The one-sentence summary
More and more people are using their free time to become involved in active participation.
- In the post-industrial world, there has been a huge increase in the number of people paid to think and talk, rather than to produce or transport objects.
- We now have free time on a scale like never before, but for most of the second half of the last century, most people just used it to watch TV.
- TV viewing is now in decline for the first time, and the world is beginning to use the Cognitive Surplus generated by free time to become involved in active participation rather than passive consumption.
- Subtitled ‘Creativity and generosity in a connected age’, the book uses a mixture of example, analysis and social theory to suggest why a new generation is making choices that contribute to a greater whole.
- We now have the means, motive and opportunity to experiment with ideas at almost no cost, and on a huge base of potential users. Tapping this surplus benefits everybody.
WHAT’S GOOD ABOUT IT
- The cognitive surplus, newly forged from previously disconnected islands of time and talent, is just raw material. To get any value out of it, we have to make it mean or do things.
- Old logic is television logic. TV audiences didn’t create any real value for each other. In fact, TV raises material aspirations and anxiety. We need to rethink our concept of media – it’s not something we consume, it’s something we use.
- The internet succumbs to post-Gutenberg economics. No one in particular owns it, and everyone can use it.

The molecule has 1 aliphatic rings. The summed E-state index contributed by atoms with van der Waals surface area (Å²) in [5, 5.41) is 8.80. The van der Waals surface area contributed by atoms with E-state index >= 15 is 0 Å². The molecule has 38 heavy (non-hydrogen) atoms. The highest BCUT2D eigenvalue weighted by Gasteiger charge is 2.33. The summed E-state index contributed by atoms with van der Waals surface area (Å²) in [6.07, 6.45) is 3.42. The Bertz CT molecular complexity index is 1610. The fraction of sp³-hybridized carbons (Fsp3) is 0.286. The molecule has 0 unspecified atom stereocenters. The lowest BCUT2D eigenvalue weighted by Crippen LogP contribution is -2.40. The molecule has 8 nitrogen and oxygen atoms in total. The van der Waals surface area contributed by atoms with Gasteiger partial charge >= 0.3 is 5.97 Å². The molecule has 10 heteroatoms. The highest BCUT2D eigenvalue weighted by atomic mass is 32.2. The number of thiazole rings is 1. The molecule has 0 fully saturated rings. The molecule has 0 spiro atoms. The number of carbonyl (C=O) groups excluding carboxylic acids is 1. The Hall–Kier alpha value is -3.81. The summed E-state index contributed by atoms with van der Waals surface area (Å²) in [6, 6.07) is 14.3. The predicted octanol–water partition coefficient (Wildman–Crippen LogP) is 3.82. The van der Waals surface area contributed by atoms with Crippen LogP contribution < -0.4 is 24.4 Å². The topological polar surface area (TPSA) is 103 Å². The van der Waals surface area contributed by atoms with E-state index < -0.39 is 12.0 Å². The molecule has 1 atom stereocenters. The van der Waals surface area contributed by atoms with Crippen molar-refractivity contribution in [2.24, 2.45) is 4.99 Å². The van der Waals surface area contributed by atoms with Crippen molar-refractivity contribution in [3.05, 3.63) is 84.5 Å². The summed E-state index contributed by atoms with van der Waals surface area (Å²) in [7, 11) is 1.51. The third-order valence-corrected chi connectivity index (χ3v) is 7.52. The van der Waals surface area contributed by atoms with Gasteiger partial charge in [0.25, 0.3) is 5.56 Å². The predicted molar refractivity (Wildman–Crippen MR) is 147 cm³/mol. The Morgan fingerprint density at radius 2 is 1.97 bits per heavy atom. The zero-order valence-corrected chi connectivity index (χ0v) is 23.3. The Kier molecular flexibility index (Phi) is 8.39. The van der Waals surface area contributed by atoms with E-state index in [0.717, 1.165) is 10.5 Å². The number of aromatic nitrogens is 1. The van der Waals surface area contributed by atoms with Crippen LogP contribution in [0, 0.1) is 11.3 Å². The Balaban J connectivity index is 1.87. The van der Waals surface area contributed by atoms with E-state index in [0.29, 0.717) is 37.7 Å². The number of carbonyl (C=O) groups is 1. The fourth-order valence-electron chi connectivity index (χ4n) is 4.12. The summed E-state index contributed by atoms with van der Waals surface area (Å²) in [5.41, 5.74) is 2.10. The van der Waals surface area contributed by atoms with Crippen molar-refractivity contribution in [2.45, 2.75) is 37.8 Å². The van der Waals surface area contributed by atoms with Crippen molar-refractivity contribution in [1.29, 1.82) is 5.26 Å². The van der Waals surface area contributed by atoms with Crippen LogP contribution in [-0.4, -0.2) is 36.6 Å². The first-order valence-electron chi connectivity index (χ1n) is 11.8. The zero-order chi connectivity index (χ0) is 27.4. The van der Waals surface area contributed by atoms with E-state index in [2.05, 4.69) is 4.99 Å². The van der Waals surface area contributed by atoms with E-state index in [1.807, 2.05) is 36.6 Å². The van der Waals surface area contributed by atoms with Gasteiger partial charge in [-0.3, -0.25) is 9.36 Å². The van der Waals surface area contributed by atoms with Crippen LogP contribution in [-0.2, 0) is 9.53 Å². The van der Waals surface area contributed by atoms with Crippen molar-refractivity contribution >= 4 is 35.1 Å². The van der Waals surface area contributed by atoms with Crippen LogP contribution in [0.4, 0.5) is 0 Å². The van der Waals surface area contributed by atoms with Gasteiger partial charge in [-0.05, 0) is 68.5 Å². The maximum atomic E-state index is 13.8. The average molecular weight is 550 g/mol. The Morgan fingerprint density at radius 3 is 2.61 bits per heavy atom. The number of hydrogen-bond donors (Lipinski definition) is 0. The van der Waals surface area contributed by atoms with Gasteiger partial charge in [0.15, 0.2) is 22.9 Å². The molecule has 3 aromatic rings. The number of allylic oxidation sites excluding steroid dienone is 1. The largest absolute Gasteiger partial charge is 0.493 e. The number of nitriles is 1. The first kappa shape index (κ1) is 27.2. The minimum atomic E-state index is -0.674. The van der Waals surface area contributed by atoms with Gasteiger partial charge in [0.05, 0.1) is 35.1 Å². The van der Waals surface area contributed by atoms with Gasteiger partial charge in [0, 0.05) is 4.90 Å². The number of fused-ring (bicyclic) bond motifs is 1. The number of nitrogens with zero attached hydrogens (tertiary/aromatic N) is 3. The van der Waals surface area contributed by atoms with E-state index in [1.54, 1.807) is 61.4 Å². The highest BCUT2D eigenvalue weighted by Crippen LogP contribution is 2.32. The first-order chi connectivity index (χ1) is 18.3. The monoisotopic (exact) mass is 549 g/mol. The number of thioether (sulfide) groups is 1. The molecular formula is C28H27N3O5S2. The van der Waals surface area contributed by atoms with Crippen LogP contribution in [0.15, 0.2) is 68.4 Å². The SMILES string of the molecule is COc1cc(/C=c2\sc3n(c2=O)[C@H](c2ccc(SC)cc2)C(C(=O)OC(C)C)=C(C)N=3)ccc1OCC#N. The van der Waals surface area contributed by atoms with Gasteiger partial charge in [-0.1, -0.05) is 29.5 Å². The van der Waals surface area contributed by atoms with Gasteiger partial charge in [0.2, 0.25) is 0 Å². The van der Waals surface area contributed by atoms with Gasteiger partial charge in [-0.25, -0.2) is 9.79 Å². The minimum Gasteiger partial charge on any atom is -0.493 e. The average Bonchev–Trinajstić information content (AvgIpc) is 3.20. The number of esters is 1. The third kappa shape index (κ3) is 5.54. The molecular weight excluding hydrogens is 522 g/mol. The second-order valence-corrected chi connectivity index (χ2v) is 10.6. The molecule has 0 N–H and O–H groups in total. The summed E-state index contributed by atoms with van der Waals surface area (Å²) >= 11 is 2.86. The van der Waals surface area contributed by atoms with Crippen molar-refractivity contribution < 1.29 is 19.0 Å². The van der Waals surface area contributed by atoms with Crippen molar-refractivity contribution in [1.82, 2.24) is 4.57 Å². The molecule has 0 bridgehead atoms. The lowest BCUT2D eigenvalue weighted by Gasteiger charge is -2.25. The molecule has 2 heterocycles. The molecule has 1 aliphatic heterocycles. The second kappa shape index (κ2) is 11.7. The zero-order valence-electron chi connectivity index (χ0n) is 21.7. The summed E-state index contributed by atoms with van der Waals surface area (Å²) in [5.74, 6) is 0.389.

- There are three types of group production:
1. Private sector: a group does something for less than its selling price
2. Public sector: obliged to work together on something of perceived high value
3. Social: value creation without price signals and managerial oversight
- People are ‘hopelessly committed’ both to being individual and collective. In chemistry, bonding atoms have valence. In social production, contributors need a ‘positive normative or ethical valence toward the process’.
- Some suggestions for harnessing the cognitive surplus:
- Starting: start small; ask why?; behaviour follows opportunity; default to social
- Growing: 100 users are harder than 12 and 1000; people differ, more people differ more; intimacy doesn’t scale; support a supportive culture
- Adapting: the faster you learn, the sooner you’ll be able to adapt; success causes more problems than failure; clarity is violence; try anything, try everything
WHAT YOU HAVE TO WATCH
It’s a great idea but it could have been expressed in an essay rather than a book.